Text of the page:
Opiates are a class of drugs that includes legal medications, such as painkillers like Morphine, Vicodin, and Oxycodone, as well as illegal street drugs like heroin and opium.
According to the U.S. government, 2.1 million people in the U.S. and about 30 million people around the world abuse these drugs. Most, if not all opiates are highly addictive, and have extremely uncomfortable, stressful, and sometimes painful withdrawal symptoms.
Opiate withdrawal symptoms may often include:
- Achy muscles
- Large amounts of sweating
- Tearing up of the eyes
- Feelings of anxiety and depression
- Dilated pupils and blurry vision
- Goose bumps on skin
- Rapid heartbeat
- Blood pressure increases
- Opiate or opiates abused
- Amount of use/intensity of addiction
- Duration of time opiates have been abused
- Genetics and lifestyle choices
- Physical characteristics, including height, weight, medical conditions
- Other drugs and medications used by the patient
Despite some variations, after opiate withdrawal symptoms begin, they should start to improve within 72 hours. Most people find that opiate withdrawal symptoms are nearly gone within a week.
After realizing they have a problem and deciding to get professional help, an addiction patient’s first step should be committing to a medical detox program. A medical detox program can make the opiate withdrawal process more comfortable and lessen the chance of a relapse. Medical professionals can also provide medication and other treatments to reduce some of the symptoms of opiate withdrawal.
Medical detoxes may be especially important for older patients and/or those who have been abusing large amounts of opiates for a long duration, as these patients can be expected to undergo a longer and more challenging withdrawal process.
Medical detoxes may also be a good idea for patients who have other medical conditions, such as heart issues, as changes in blood pressure and heart rate that often occur during withdrawal may be dangerous for them.
There are two major types of opiate addiction treatment programs; inpatient and outpatient, that can be completed after a patient undergoes a medical detox. Inpatient programs are usually best for patients who are beginning the opiate addiction treatment process, while outpatient programs are often better for those who are in the later stages of treatment and are trying to rebuild their lives with sobriety.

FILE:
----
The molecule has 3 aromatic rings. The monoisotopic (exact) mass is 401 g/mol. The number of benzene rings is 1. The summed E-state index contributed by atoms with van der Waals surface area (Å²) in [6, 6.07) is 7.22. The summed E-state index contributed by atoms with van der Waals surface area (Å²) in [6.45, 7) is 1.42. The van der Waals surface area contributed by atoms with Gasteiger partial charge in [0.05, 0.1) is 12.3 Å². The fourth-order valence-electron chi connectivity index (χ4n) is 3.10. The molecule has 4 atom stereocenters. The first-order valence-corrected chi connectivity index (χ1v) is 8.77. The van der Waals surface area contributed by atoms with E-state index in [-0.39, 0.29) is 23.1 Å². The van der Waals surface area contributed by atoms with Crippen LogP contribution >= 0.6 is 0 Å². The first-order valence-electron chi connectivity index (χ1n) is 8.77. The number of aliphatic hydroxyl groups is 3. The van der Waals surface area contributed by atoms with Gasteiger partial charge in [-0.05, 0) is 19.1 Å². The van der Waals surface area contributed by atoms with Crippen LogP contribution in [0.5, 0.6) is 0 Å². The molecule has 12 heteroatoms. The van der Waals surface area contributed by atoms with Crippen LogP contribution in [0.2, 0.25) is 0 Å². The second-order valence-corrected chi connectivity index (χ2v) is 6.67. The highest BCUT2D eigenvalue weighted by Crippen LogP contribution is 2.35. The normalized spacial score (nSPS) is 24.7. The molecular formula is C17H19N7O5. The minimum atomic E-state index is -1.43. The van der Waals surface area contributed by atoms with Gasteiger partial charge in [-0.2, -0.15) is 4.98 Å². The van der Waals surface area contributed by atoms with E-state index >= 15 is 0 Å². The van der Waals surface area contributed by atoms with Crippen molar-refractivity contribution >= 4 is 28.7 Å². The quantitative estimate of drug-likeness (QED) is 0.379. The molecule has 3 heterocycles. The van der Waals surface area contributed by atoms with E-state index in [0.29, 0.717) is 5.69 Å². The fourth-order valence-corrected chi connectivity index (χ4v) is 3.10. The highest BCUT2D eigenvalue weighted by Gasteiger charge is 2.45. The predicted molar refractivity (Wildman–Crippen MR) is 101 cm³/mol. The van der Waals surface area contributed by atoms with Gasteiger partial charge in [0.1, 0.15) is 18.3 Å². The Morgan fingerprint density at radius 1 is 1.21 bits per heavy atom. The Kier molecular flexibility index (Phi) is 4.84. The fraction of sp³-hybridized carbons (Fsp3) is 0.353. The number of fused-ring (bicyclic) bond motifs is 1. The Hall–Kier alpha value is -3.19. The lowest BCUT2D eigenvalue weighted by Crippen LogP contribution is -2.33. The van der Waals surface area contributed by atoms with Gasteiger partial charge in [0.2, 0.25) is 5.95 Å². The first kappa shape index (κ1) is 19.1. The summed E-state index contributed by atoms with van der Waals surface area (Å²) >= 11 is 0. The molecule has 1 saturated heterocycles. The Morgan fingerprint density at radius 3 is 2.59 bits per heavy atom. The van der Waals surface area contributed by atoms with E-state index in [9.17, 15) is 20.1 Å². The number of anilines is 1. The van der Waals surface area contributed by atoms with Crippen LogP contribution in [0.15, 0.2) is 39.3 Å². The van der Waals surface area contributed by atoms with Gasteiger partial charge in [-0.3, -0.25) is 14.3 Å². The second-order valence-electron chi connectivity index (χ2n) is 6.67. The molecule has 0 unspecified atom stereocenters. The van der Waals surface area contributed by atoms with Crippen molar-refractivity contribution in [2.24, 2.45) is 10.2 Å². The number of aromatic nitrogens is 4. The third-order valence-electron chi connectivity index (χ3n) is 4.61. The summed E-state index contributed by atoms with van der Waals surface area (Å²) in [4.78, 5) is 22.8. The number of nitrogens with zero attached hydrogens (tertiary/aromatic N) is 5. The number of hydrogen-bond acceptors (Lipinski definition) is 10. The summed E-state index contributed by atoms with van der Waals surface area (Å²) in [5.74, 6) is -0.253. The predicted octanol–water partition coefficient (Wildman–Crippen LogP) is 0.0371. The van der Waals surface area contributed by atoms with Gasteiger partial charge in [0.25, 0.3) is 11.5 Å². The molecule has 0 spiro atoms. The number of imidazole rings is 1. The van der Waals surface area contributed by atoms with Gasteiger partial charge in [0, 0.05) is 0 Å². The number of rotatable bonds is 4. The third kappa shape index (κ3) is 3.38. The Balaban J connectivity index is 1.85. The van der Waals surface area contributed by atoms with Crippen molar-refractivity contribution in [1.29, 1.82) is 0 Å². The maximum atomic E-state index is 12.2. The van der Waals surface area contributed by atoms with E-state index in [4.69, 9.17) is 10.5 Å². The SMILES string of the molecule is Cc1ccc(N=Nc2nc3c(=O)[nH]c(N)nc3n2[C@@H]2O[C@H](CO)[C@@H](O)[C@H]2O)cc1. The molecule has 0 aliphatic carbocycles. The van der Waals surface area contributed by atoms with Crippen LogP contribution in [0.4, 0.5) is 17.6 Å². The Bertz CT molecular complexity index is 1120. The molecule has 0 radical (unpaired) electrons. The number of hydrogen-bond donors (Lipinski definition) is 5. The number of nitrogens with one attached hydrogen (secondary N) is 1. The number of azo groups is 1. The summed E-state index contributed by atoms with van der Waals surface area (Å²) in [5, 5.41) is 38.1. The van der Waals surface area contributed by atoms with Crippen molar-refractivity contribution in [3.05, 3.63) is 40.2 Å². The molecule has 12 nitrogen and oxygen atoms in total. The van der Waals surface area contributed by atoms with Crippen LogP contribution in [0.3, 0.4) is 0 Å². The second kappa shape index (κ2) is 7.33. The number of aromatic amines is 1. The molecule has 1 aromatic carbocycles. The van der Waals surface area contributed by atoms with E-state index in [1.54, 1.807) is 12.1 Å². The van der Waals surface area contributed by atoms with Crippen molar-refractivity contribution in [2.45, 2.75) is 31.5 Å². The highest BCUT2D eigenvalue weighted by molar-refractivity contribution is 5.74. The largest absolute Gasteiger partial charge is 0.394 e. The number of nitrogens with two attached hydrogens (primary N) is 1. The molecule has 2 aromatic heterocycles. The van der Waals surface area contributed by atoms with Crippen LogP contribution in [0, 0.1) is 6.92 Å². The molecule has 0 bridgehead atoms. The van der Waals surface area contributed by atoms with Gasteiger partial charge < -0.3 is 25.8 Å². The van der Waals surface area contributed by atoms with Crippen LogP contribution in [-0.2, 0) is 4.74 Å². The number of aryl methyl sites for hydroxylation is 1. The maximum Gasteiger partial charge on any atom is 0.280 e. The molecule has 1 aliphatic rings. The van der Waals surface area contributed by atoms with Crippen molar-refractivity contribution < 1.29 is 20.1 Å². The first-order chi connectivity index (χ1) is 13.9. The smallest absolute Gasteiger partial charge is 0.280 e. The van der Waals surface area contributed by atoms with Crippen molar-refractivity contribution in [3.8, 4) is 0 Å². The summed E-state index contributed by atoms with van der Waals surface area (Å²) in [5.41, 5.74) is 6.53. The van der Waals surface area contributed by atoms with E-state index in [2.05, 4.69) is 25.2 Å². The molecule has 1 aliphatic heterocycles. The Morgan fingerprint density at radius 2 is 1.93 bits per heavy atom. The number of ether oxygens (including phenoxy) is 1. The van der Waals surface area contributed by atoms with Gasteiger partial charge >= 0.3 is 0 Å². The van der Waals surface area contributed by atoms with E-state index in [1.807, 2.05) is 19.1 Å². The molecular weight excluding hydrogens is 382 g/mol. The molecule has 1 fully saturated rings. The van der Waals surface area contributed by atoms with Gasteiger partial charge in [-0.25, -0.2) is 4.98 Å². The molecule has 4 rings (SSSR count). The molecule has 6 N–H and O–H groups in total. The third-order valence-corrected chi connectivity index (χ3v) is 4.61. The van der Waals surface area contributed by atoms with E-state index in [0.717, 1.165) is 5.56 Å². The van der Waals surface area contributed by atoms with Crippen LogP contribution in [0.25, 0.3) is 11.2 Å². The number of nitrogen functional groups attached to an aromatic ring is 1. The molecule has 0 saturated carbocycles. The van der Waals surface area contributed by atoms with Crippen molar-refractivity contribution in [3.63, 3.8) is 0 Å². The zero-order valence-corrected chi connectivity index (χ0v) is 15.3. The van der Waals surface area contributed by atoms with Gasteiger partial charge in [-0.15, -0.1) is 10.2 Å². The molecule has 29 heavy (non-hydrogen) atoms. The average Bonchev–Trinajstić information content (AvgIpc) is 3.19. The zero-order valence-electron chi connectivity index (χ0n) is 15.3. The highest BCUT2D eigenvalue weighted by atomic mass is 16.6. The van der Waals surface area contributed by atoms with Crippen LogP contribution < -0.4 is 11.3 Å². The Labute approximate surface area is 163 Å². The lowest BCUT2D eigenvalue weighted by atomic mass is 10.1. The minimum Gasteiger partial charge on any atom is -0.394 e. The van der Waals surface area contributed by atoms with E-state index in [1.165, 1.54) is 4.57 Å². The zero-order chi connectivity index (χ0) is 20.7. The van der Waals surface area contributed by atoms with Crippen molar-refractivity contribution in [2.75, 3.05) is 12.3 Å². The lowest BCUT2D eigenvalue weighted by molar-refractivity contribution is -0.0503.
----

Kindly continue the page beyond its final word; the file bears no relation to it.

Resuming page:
- Partial hospitalization
- Intensive outpatient treatment
- Outpatient treatment
Partial hospitalization is the most time-intensive form of outpatient rehab, while outpatient treatment is the least. Each of these options may be right for people with different needs or patients who are in different stages of the drug treatment recovery process.
Outpatient programs have many benefits for patients, such as allowing them to fulfill professional and family obligations while undergoing treatment, but it’s important to remember that they’re not for everyone– especially those who feel they may be especially vulnerable to a relapse.
- Suffering from a co-occurring issue such as anxiety or depression
- Suffering from a heavy addiction with especially tough withdrawal symptoms
- Don’t have a strong support network and/or family and friends nearby
For patients who meet these criteria, it may be best to stay in an inpatient program as long as possible before transitioning to outpatient treatment. This can help reduce the chance of a relapse while giving a patient time to work on themselves and build confidence in their own sobriety.
Opiate addiction treatment programs save tens of thousands of lives every year– so if you or someone you know needs help with an opiate addiction, find a treatment center today that can help.
Opiate addiction isn’t just a series of bad choices; it’s a disease– one that can be deadly if left untreated. To find a high-quality, accredited treatment center that can help you or your loved one finally conquer addiction and take back control of their life, call 855-638-9268 today.